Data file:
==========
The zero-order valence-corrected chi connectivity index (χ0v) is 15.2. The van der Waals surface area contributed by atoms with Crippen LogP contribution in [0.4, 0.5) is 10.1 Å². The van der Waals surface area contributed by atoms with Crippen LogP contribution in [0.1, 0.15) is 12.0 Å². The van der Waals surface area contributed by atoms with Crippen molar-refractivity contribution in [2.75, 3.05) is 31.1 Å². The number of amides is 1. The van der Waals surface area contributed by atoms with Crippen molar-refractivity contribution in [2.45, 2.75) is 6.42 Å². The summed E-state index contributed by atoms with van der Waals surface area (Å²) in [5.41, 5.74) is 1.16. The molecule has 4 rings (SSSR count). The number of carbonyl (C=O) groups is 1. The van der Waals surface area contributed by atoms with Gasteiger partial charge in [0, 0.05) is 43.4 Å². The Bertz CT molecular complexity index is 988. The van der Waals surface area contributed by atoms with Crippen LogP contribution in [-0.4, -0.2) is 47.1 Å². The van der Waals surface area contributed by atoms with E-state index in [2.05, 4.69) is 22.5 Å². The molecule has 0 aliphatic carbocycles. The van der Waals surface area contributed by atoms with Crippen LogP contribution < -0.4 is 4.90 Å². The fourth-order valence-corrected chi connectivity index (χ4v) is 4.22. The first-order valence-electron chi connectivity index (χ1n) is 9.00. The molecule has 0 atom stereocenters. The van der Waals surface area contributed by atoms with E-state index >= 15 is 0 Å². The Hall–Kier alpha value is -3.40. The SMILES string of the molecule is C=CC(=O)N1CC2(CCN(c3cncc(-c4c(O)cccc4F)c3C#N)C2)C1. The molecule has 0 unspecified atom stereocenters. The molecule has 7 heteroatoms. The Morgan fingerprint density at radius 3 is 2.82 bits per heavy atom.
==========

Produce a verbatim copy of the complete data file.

The zero-order valence-corrected chi connectivity index (χ0v) is 15.2. The van der Waals surface area contributed by atoms with Crippen LogP contribution in [0.4, 0.5) is 10.1 Å². The van der Waals surface area contributed by atoms with Crippen LogP contribution in [0.1, 0.15) is 12.0 Å². The van der Waals surface area contributed by atoms with Crippen molar-refractivity contribution in [2.75, 3.05) is 31.1 Å². The number of amides is 1. The van der Waals surface area contributed by atoms with Crippen molar-refractivity contribution in [2.45, 2.75) is 6.42 Å². The summed E-state index contributed by atoms with van der Waals surface area (Å²) in [5.41, 5.74) is 1.16. The molecule has 4 rings (SSSR count). The number of carbonyl (C=O) groups is 1. The van der Waals surface area contributed by atoms with Gasteiger partial charge in [0, 0.05) is 43.4 Å². The Bertz CT molecular complexity index is 988. The van der Waals surface area contributed by atoms with Crippen LogP contribution in [-0.4, -0.2) is 47.1 Å². The van der Waals surface area contributed by atoms with E-state index in [2.05, 4.69) is 22.5 Å². The molecule has 0 aliphatic carbocycles. The van der Waals surface area contributed by atoms with Crippen LogP contribution < -0.4 is 4.90 Å². The fourth-order valence-corrected chi connectivity index (χ4v) is 4.22. The first-order valence-electron chi connectivity index (χ1n) is 9.00. The molecule has 0 atom stereocenters. The van der Waals surface area contributed by atoms with E-state index >= 15 is 0 Å². The Hall–Kier alpha value is -3.40. The SMILES string of the molecule is C=CC(=O)N1CC2(CCN(c3cncc(-c4c(O)cccc4F)c3C#N)C2)C1. The molecule has 0 unspecified atom stereocenters. The molecule has 7 heteroatoms. The Morgan fingerprint density at radius 3 is 2.82 bits per heavy atom.